A general view taken 31 Jan 2010 shows the opening of the three-day AU summit in Addis Ababa
A general view taken 31 Jan 2010 shows the opening of the three-day AU summit in Addis Ababa

A human-rights group is calling for African leaders, who are in Ethiopia for an annual African Union summit, to focus on the importance of human rights in some of Africa's most long-standing conflicts.  Amnesty International says concrete steps need to be taken to protect human rights and humanitarian law in Somalia and Sudan.

Britain-based human-rights watchdog Amnesty International says African leaders must do more to make sure rights are upheld across their continent.

Amnesty International's special advisor on Africa, Noel Kututwa, says the humanitarian situation in Somalia is deteriorating, with thousands of civilians killed in 2009.

He says the African Union needs to make sure African countries do not play a part in Somalia's conflict.

"So we are calling on the African Union to ensure that its members respect firstly the arms embargo - that is very important because the proliferation of small arms and light weapons in Somalia continues to escalate the conflict situation and escalate the violence," he said.

He says in Sudan human-rights abuses thrive in a climate of impunity.  The United Nations has estimated that in 2009 more than 2,500 people were killed and 350,000 displaced.

Amnesty International says those responsible for human-rights abuses should be brought to justice.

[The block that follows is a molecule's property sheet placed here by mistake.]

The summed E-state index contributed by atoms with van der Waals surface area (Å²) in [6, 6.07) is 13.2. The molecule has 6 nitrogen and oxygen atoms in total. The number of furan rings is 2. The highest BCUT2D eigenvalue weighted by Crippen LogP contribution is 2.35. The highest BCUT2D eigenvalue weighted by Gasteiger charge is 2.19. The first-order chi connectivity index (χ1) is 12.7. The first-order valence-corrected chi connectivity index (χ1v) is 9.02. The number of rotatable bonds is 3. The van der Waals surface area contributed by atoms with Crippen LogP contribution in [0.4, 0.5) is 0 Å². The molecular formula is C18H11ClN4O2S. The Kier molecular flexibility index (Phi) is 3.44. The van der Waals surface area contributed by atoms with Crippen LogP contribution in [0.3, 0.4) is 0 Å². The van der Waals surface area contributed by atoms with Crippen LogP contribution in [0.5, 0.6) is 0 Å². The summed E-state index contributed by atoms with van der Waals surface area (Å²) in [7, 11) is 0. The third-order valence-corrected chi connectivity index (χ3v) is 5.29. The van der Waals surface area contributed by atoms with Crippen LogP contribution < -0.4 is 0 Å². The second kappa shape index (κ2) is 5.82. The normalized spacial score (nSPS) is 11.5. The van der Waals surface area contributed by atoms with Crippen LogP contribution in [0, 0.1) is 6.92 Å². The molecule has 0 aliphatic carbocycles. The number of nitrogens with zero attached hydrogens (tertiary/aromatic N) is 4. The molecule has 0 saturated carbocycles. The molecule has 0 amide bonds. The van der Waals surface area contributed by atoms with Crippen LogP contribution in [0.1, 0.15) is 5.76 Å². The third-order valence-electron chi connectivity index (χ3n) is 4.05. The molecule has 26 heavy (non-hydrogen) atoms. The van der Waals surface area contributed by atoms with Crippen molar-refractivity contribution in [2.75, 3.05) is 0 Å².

Kututwa adds that humanitarian groups must be free to help the Sudanese population.

"They depend solely for their water, education, sanitation from these humanitarian organizations.  Now by banning the operations of humanitarian organizations in Darfur, means that close to 200,000 people have been placed at risk because they cannot access these services," he added.

Kututwa says in recent years the African Union has played an increasingly important role in bringing justice to the continent.

Peacekeepers from South Africa, Ethiopia and Mozambique were deployed to Burundi in 2003, and African peacekeepers were sent to Sudan's Darfur region in 2004 - a force that was 7,000 strong by 2007.  The African Union also has 5,000 troops stationed in Somalia's capital, Mogadishu.

Kututwa says the African Union needs to use its power to do more in Somalia and Sudan.

"The African Union does have power and if there is sufficient political will within the organ, the African Union can have significant impact on the continent and can have significant impact in ending conflict and ensuring that human rights are respected in some of these countries," said Kututwa.

Sunday, the 53-member African Union elected Malawian President Bingu wa Mutharika as its leader, replacing Libya's Moammar Gadhafi.